In the new "How to Do Political Philosophy", Cohen gives four tips (addressed to graduate students) on how to do philosophy and political philosophy well. To do philosophy well, he emphasizes the importance of clear expression, of lack of fear of appearing stupid, and of not assuming that opposing views are obviously wrong. To do political philosophy well, he rightly emphasizes, one must distinguish carefully three distinct questions: (1) What is justice (which he understands as a kind of comparative fairness)? (2) What should the state do (which is sensitive to many considerations in addition to justice)? (3) What social states of affairs ought to be brought about (which is sensitive to considerations in addition to justice and which may be brought about by individuals as well as the state)? Cohen provides useful illustrations of each point, but it's not entirely clear that this was worth publishing.
In the partly new "Rescuing Justice from Constructivism and Equality from the Basic Structure Restriction" (excerpts from Rescuing Justice and Equality plus some new text), Cohen argues against the idea that the fundamental principles of distributive justice are whatever principles would be selected by a constructivist procedure (e.g., original position). He also argues against the idea that principles of distributive justice apply only to the basic structure of society (and not the actions of individuals).
Cohen argues against constructivism with respect to justice by claiming that (1) it fails to identify the fundamental principles of distributive justice, since its concern for feasibility and practicality is relevant for the selection of (instrumentally justified) practical rules of regulation but not for fundamental principles, and (2) it fails to distinguish the requirements of justice from other morally relevant considerations (such as efficiency) governing what ought to be done.
I'm not an expert on this topic, but let me express two worries. First, I don't see why a constructivist concept of justice must invoke issues of feasibility and practicality. If there are no mind-independent fundamental principles, the fundamental principles might be taken (on a certain metaethical view) to be those that all those in the original position (for example) would endorse after suitable reflection but with no concern for implementation. This seems to be constructivist and not to involve any issues of feasibility or practicality (except perhaps indirectly). Thus, although Cohen's criticism of Rawls's version of constructivism may be correct, it does not seem to be a general criticism of the view that the fundamental principles of distributive justice are whatever principles would be selected by a constructivist procedure of justice. Second, although I agree that it is preferable to reserve "justice" for a subset of moral requirements (e.g., comparative fairness, duties owed to each other, or enforceable duties), the term is unfortunately used in a wide variety of senses. In particular, some people (e.g., Rawls) understand justice more broadly to be something like moral permissibility of basic structures. In this broad sense, all moral values are relevant to the justice of basic structures. Of course, as Cohen rightly points out, if "justice" is understood in this broad sense, then it is detached from a long tradition of viewing justice as a particular kind of moral concern, and it makes it impossible for the moral principles that assess basic structures to be sensitive to justice (as an independent consideration).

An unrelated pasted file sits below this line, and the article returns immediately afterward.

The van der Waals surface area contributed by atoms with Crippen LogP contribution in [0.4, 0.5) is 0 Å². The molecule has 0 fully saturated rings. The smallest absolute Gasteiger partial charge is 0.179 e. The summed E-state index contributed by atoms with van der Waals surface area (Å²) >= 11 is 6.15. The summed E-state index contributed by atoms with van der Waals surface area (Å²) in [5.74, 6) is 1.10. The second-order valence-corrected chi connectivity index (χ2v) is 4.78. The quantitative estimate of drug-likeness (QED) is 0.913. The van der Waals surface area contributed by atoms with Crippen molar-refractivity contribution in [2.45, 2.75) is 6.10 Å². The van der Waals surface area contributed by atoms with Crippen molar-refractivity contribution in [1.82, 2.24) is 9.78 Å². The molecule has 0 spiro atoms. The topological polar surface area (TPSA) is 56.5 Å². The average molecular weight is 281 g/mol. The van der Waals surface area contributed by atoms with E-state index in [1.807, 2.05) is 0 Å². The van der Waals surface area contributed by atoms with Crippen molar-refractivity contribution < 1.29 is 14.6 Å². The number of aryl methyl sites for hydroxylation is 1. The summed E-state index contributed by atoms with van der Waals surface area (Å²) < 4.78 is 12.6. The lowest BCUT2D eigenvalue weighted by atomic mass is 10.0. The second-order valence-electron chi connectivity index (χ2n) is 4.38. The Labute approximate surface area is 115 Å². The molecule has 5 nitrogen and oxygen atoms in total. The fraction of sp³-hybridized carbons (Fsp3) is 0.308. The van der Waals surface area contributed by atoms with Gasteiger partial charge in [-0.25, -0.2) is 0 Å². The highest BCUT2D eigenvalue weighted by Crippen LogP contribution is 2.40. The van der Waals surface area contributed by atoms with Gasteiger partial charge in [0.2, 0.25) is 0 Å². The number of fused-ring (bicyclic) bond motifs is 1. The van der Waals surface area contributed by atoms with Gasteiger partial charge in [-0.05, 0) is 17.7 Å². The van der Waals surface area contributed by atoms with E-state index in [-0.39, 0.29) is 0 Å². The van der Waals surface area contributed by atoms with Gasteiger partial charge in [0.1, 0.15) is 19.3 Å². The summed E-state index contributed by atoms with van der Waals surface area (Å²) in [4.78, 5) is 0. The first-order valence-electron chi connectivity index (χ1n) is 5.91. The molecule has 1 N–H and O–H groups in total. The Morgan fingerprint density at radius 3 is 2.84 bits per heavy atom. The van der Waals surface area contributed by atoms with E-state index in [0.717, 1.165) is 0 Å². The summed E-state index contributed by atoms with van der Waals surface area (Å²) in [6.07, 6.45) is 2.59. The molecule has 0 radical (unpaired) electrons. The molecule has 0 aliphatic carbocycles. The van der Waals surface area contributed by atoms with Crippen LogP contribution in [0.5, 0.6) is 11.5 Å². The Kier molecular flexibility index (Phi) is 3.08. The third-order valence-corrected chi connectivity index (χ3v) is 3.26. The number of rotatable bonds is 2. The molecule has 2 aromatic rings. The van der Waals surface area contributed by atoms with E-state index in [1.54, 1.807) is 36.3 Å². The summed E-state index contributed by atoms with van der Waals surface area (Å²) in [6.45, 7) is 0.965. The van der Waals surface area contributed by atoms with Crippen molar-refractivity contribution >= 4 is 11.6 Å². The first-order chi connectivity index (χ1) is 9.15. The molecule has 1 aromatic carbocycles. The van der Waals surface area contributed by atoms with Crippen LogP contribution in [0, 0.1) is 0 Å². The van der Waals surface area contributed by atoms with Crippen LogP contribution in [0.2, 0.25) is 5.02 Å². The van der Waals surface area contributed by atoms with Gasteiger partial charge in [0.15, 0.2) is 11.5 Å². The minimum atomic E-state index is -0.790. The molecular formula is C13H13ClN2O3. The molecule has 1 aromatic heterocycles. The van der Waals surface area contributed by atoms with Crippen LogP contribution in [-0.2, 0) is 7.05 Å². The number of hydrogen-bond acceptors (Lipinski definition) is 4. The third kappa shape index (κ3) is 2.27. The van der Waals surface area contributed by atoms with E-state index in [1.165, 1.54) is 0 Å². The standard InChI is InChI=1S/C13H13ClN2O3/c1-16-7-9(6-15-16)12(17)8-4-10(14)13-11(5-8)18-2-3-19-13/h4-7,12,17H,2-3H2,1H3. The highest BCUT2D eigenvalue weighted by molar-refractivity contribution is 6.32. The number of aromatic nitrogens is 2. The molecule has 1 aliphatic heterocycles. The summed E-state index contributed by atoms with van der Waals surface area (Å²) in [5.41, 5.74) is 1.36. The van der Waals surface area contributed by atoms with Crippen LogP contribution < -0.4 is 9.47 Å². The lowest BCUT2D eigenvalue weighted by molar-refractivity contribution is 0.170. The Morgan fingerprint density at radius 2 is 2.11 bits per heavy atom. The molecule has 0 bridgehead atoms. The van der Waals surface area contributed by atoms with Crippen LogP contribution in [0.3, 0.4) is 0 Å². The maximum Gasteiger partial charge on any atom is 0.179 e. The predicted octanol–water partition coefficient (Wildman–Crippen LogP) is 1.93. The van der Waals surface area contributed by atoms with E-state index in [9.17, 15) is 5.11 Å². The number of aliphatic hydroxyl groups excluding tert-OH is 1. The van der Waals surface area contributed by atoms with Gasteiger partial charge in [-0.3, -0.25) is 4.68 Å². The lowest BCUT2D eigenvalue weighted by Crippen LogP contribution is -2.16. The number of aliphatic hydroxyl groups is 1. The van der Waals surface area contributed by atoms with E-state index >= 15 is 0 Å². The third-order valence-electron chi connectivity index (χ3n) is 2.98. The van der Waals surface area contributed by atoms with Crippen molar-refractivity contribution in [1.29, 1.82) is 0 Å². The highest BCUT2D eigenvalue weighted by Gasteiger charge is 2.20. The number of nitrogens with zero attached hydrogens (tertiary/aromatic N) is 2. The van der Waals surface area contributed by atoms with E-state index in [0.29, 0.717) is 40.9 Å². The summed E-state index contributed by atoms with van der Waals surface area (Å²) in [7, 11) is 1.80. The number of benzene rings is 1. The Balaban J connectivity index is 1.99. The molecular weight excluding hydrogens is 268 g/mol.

In addition to his argument against constructivism, Cohen argues against the idea that justice is solely or primarily a matter of assessing the basic structure of a society. Although he allows that the principles of justice governing the actions of the members of society (the social ethos) need not be the same as those governing basic structures, Cohen argues against three reasons that have been given for why the difference principle does not apply to the latter. (1) He argues that the duties of an egalitarian ethos, like those of the basic structure, can be sufficiently precise to enable individuals to determine that others are complying (and thus be assured that each is doing her part in the collective duty). (2) He argues that the impact of a social ethos can, like the basic structure, be profound and present at the start. (3) He argues that, even if there is a moral division of labor -- with basic structures assessed primarily on the basis of impersonal reasons (e.g., justice) and individuals primarily left free to pursue their personal reasons -- this does not support the exclusion of all duties of justice for individual choices. As Rawls and Nagel recognize, individuals have certain natural impersonal duties: (a) the duty not to harm others, (b) the duty to do great good when one can do so at a small cost, and (c) the duty to comply with just basic structures when they exist and to help bring them about when they do not exist. Thus, the question is not whether individuals have impersonal duties, but what and how strong these duties are. Cohen agrees that individuals are not required to devote their lives to the impersonal demand to help the worst off, but he insists that this does not establish that there is no duty to do so when the costs are not too great.
Cohen wrote with incredible clarity, analyzed with great insight, and argued with the utmost rigor. He did all this while addressing fundamental problems of political philosophy. It will thus be a joy for those interested in these topics to read, or reread, these essays.